This week: Thinking of Pringles: Hooray for Henry: The annual migration ; Harvest time ; Shriking its head off; A failed experiment; Sunrise, sunset…;
Thinking of Pringles®
Sometimes I get asked interesting historic police motorcycle questions. Things like “What radio is fitted to this bike?” and recently “What size were the ‘police’ signs and number plates in curved motorcycle windscreens?”.
So the clue here is in the mention of number plates and windscreens. That immediately dates the ‘bike in question to no later than 1st August 1975, when the requirement for visible front registration marks on motorcycles was removed in the UK.
It also means motorcycles with fairings made by Avon until the company went into liquidation in 1971, and then by Rickman Brothers of New Milton, who took on many of the skilled Avon staff.
I have a number of examples of original screens both with the cutout for the Lucas L724 blue light, or just a plain blade.
These screens are masterpieces of design, being curved in two directions, to aerodynamically shield the rider from the elements, flies, wasps, dust and debris. Whilst at the same time when riding in inclement weather, to shed precipitation sideways, away from the rider rather than up over the top of the screen, to arrive at eye level. Not a good idea.
To imagine the shape, think Pringle®, that double curved, deep fried snack made of potato starch, every one a standard size so they neatly stack together.
With less exaggerated curves, but of the same design, windscreen blades were made of perspex and will also stack together. This shape is known as a truncated hyperbolic paraboloid, or a negative gausian curve. But what size were the windscreen signs?
Fortunately I have a number of photographs in my collection showing these signs. Depending on the fairing being used, the positioning of the front registration marks could be on the side of the actual fairing, on a flat panel built into the fairing front above the headlamp, or as traditionally mounted, on the front mudguard. These latter style of metal number plates were known as “Pedestrian Cutters”.
Until 1968, front and rear number plates were white or silver letters on a black background. Then as new materials became available and safety became a consideration, reflective number plates, white to the front and yellow to the rear were allowed.
From 1st January 1973 reflective number plates became compulsory for all new vehicles. These early plates were raised black plastic numbers and letters placed in pre drilled holes in a reflective background plate, then fixed in place. Later this was changed to a bonding system where the registration was bonded under a clear plastic plate, so they were sealed in place.
More recently, number plates must carry the makers name, BS kite mark and a serial number so they can be traced back to the company who produced them. But I digress…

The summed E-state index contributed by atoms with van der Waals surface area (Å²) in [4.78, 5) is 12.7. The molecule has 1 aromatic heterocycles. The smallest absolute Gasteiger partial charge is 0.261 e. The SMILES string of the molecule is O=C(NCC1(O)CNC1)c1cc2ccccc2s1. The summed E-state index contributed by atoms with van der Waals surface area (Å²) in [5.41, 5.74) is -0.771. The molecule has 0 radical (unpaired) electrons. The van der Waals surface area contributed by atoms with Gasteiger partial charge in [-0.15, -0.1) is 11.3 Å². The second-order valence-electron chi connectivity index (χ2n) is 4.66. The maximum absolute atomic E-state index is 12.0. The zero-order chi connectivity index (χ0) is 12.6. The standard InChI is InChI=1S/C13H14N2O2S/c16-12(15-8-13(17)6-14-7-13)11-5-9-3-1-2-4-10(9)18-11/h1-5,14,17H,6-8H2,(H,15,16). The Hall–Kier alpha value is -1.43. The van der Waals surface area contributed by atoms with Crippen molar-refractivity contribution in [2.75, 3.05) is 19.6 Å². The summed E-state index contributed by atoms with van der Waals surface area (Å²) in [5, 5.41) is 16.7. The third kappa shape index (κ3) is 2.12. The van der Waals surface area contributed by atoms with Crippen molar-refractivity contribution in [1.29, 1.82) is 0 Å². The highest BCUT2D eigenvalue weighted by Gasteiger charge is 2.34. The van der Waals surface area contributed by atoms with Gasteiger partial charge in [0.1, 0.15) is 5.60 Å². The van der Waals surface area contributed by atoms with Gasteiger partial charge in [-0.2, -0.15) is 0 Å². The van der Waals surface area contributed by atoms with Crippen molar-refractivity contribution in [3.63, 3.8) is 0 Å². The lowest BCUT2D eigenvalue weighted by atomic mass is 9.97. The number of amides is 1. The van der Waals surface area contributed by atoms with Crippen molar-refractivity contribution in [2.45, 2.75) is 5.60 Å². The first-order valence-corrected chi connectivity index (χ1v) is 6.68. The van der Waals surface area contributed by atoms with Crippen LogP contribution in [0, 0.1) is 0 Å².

If you have ever tried sticking a straight, flat piece of paper to a curved surface, you will see the problem. Without cutting gussets, or using a material that stretches, you will not be able to do it. However, if you can describe geometrically the shape, you can have your registration mark made.
I had a partial answer to the question, I knew the required size of the letters and numbers, based on the legislation of the time, but I needed to some 1:1 scale experimenting to get the size and shape right. With a lot of heat at mid-day, it was a good time to experiment.
Using a length of kitchen cling film I first wiped over the inside of the blade with a damp cloth, then spread the plastic film along the bottom, using the centre hole as a guide. The damp surface makes the plastic film stick better.
The plastic film readily moulds to the gaussian curve and smoothing air bubbles away to the edges means the film is completely flat against the parabolic curves.
I put a marker pen into a set of compasses and drew it along the edge of the blade, marking first the lower, then the upper limit of the number plate.
Next I used an A4 flat bed scanner. Gently peeling the plastic film off the screen, I laid it onto two sheets of A4 paper because it is too long for a single sheet, then scanned each one in turn.
Using a graphics programme (CorelDRAW) I imported the two drawings. Centring the two A4 scans using the marks on the line was easy. I then used various tools to replicate the scanned lines, validate the accuracy and create the shape of the decal I need to go inside the screen.
The last job was to use a typeface with the correct dimensions, to create the required registration number. It was not until 2001 that a specific typeface was mentioned in regulations. The law at that time just said the numbers and letters had to be clearly visible.
Finally I printed out the shape, carefully cut round it and tried it in the windscreen. A perfect fit, so I was able to pass the measurements on to my questioner.